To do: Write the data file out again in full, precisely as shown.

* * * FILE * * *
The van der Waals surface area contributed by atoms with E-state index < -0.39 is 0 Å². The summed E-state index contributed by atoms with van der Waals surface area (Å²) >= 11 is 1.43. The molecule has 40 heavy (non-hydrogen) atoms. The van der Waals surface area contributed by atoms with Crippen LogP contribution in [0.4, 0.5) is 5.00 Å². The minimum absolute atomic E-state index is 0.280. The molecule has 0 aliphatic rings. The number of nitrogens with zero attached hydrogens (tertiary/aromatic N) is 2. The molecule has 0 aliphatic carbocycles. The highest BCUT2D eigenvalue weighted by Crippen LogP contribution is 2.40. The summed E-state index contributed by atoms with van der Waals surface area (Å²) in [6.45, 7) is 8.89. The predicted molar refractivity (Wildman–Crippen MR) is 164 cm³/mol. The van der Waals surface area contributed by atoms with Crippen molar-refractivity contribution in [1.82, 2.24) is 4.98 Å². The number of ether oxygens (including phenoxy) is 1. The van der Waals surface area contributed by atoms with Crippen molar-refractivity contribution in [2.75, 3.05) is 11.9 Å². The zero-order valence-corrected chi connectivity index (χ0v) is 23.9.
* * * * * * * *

The van der Waals surface area contributed by atoms with E-state index < -0.39 is 0 Å². The summed E-state index contributed by atoms with van der Waals surface area (Å²) >= 11 is 1.43. The molecule has 40 heavy (non-hydrogen) atoms. The van der Waals surface area contributed by atoms with Crippen LogP contribution in [0.4, 0.5) is 5.00 Å². The minimum absolute atomic E-state index is 0.280. The molecule has 0 aliphatic rings. The number of nitrogens with zero attached hydrogens (tertiary/aromatic N) is 2. The molecule has 0 aliphatic carbocycles. The highest BCUT2D eigenvalue weighted by Crippen LogP contribution is 2.40. The summed E-state index contributed by atoms with van der Waals surface area (Å²) in [6.45, 7) is 8.89. The predicted molar refractivity (Wildman–Crippen MR) is 164 cm³/mol. The van der Waals surface area contributed by atoms with Crippen molar-refractivity contribution in [1.82, 2.24) is 4.98 Å². The number of ether oxygens (including phenoxy) is 1. The van der Waals surface area contributed by atoms with Crippen molar-refractivity contribution in [2.75, 3.05) is 11.9 Å². The zero-order valence-corrected chi connectivity index (χ0v) is 23.9.